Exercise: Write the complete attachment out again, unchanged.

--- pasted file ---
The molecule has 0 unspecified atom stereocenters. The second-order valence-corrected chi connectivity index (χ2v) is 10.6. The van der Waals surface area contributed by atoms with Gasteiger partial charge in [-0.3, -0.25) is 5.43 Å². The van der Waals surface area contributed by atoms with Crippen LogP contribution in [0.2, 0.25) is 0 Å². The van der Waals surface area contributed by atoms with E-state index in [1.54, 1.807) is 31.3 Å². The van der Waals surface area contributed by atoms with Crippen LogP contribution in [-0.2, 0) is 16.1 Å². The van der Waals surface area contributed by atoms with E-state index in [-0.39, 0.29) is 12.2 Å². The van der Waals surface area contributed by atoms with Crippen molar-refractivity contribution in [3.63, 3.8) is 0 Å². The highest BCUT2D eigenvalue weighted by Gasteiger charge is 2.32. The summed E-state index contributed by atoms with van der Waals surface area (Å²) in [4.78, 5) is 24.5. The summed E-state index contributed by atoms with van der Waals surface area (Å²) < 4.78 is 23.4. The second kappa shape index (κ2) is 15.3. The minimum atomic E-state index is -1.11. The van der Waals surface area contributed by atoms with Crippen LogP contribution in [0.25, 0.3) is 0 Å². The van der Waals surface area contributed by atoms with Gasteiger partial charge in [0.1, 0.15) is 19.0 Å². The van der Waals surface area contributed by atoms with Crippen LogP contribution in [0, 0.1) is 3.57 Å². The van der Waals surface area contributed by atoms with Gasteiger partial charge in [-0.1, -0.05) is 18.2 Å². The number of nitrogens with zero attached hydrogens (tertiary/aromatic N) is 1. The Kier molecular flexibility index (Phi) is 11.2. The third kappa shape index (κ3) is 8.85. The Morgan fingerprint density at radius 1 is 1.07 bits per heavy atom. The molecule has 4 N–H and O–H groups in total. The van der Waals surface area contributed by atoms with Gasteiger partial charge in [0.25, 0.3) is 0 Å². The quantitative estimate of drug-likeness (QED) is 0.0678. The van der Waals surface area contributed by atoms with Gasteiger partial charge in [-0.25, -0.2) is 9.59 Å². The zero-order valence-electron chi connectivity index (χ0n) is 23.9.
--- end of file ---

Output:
The molecule has 0 unspecified atom stereocenters. The second-order valence-corrected chi connectivity index (χ2v) is 10.6. The van der Waals surface area contributed by atoms with Gasteiger partial charge in [-0.3, -0.25) is 5.43 Å². The van der Waals surface area contributed by atoms with Crippen LogP contribution in [0.2, 0.25) is 0 Å². The van der Waals surface area contributed by atoms with E-state index in [1.54, 1.807) is 31.3 Å². The van der Waals surface area contributed by atoms with Crippen LogP contribution in [-0.2, 0) is 16.1 Å². The van der Waals surface area contributed by atoms with E-state index in [-0.39, 0.29) is 12.2 Å². The van der Waals surface area contributed by atoms with Crippen molar-refractivity contribution in [3.63, 3.8) is 0 Å². The highest BCUT2D eigenvalue weighted by Gasteiger charge is 2.32. The summed E-state index contributed by atoms with van der Waals surface area (Å²) in [4.78, 5) is 24.5. The summed E-state index contributed by atoms with van der Waals surface area (Å²) < 4.78 is 23.4. The second kappa shape index (κ2) is 15.3. The minimum atomic E-state index is -1.11. The van der Waals surface area contributed by atoms with Crippen LogP contribution in [0.25, 0.3) is 0 Å². The van der Waals surface area contributed by atoms with Gasteiger partial charge in [0.1, 0.15) is 19.0 Å². The van der Waals surface area contributed by atoms with Crippen LogP contribution in [0, 0.1) is 3.57 Å². The van der Waals surface area contributed by atoms with Gasteiger partial charge in [-0.1, -0.05) is 18.2 Å². The number of nitrogens with zero attached hydrogens (tertiary/aromatic N) is 1. The Kier molecular flexibility index (Phi) is 11.2. The third kappa shape index (κ3) is 8.85. The Morgan fingerprint density at radius 1 is 1.07 bits per heavy atom. The molecule has 4 N–H and O–H groups in total. The van der Waals surface area contributed by atoms with Gasteiger partial charge in [0.25, 0.3) is 0 Å². The quantitative estimate of drug-likeness (QED) is 0.0678. The van der Waals surface area contributed by atoms with Gasteiger partial charge in [-0.25, -0.2) is 9.59 Å². The zero-order valence-electron chi connectivity index (χ0n) is 23.9.